Preliminary results of a city survey show that 75 percent of Annapolis residents sampled over the past several months are not satisfied with the selection of products at the Market House, the historic food court that is scheduled for renovations next year.
The survey comes as city officials debate the Market House's future, including holding discussions with representatives of Dean & DeLuca, a high-end grocery store based in New York City, about opening a location in Annapolis.
Meanwhile, two landlords have approached the city about leasing to the current Market House tenants if they are permanently displaced by a new entity, said Mike Mirion, the city's economic development director.
Mirion conducted the survey as he talked to local residents and business groups by handing out questionnaires. City officials say the 130-person survey could be helpful in planning the future of the nearly 150-year-old Market House.
"It's not an instrument that has scientific value, but it will be useful," said Wil Scott, chairman of the Market House Task Force, a volunteer group studying the Market House and will make a recommendation in January.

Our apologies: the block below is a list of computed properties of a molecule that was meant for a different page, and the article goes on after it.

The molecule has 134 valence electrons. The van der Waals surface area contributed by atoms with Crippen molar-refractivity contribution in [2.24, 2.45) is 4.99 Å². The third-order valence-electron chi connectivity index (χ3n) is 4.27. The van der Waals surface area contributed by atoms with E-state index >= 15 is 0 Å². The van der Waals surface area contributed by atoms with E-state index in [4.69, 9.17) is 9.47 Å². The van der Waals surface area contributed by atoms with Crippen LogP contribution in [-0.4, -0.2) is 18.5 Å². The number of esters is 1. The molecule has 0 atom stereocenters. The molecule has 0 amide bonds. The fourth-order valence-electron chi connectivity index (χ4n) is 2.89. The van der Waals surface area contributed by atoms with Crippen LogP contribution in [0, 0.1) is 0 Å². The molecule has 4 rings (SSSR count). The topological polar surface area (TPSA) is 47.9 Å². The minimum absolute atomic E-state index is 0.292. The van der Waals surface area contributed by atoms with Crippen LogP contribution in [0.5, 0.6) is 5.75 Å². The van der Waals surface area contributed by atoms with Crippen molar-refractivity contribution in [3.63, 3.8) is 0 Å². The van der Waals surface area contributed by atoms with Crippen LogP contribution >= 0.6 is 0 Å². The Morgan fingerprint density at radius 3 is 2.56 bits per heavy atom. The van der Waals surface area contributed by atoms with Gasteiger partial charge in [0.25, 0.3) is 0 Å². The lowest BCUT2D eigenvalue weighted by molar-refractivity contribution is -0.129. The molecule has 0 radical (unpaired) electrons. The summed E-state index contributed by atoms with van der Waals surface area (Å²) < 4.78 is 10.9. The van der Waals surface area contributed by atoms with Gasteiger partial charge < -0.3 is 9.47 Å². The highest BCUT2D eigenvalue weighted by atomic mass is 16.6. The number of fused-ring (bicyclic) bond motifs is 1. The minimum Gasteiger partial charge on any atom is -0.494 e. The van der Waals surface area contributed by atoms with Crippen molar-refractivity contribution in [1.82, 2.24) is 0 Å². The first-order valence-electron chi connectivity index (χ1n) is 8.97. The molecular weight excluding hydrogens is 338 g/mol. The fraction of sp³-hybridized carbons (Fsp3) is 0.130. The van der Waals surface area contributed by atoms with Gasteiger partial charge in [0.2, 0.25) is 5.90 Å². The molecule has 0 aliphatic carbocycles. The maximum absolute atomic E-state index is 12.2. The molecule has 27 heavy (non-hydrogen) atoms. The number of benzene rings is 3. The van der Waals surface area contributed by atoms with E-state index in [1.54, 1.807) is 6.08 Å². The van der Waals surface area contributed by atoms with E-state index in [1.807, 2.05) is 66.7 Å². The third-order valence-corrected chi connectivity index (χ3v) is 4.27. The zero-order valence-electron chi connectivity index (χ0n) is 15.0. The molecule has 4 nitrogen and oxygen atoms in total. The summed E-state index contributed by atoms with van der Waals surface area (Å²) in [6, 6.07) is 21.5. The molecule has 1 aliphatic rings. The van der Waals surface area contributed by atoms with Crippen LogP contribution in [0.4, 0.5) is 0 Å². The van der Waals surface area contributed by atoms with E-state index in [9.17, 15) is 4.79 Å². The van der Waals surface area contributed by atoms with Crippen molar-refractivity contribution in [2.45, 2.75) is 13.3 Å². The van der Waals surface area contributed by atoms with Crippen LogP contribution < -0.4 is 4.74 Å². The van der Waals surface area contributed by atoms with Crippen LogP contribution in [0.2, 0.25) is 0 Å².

The survey also found that three-quarters of those polled were not satisfied with the quality of products offered at the Market House and about 20 percent never shopped there.
"The results didn't surprise me at all," Scott said. "Some people don't find anything that's useful or desirable there so they don't go."
Scott said he received about a dozen e-mails from people who appreciate the quality of goods at the Market House. "I give those equal weight," he said.
Market House tenants are nervous that they will lose business during the renovations, which are scheduled to start in December of next year and take as long as six months. And many are concerned that they will not be allowed to return after the work is done, even though city officials have said current tenants will be given the first opportunity to return.
City officials say they met recently with representatives of Dean & DeLuca and visited one of their stores in Georgetown.
The discussions have upset many Market House tenants, who have weathered flooding from Tropical Storm Isabel, which closed the market for nearly a month.
"Why would our government put strangers in business and put out their own people?" asked Judy Schwartzberg, a co-owner of two businesses in the Market House. She and other merchants are circulating a petition asking that current tenants be allowed to stay.
Mirion said that although he wants to bring Dean & DeLuca to the city, putting the store in the Market House is far from "a done deal."
But Mirion said he would like to have a third party take over the day-to-day responsibility of running the Market House.